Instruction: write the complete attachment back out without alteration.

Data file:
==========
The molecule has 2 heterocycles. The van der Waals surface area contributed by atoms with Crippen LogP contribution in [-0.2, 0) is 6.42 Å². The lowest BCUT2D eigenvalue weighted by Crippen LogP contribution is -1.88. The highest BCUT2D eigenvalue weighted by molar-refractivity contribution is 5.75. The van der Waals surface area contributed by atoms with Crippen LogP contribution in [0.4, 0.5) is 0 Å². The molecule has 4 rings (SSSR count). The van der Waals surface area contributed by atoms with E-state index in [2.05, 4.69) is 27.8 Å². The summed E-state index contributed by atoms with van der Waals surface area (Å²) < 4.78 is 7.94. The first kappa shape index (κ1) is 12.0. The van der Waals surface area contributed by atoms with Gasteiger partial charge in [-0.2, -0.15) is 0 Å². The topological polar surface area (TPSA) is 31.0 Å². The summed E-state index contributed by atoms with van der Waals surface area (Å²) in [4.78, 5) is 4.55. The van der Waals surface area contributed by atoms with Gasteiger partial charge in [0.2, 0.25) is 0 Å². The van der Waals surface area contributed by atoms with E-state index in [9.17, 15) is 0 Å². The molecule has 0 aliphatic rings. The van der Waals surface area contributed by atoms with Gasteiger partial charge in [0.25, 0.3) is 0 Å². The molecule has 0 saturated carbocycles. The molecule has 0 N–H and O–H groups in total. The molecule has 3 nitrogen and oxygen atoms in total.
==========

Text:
The molecule has 2 heterocycles. The van der Waals surface area contributed by atoms with Crippen LogP contribution in [-0.2, 0) is 6.42 Å². The lowest BCUT2D eigenvalue weighted by Crippen LogP contribution is -1.88. The highest BCUT2D eigenvalue weighted by molar-refractivity contribution is 5.75. The van der Waals surface area contributed by atoms with Crippen LogP contribution in [0.4, 0.5) is 0 Å². The molecule has 4 rings (SSSR count). The van der Waals surface area contributed by atoms with E-state index in [2.05, 4.69) is 27.8 Å². The summed E-state index contributed by atoms with van der Waals surface area (Å²) < 4.78 is 7.94. The first kappa shape index (κ1) is 12.0. The van der Waals surface area contributed by atoms with Gasteiger partial charge in [-0.2, -0.15) is 0 Å². The topological polar surface area (TPSA) is 31.0 Å². The summed E-state index contributed by atoms with van der Waals surface area (Å²) in [4.78, 5) is 4.55. The van der Waals surface area contributed by atoms with Gasteiger partial charge in [0.2, 0.25) is 0 Å². The van der Waals surface area contributed by atoms with E-state index in [9.17, 15) is 0 Å². The molecule has 0 aliphatic rings. The van der Waals surface area contributed by atoms with Gasteiger partial charge in [0.25, 0.3) is 0 Å². The molecule has 0 saturated carbocycles. The molecule has 0 N–H and O–H groups in total. The molecule has 3 nitrogen and oxygen atoms in total.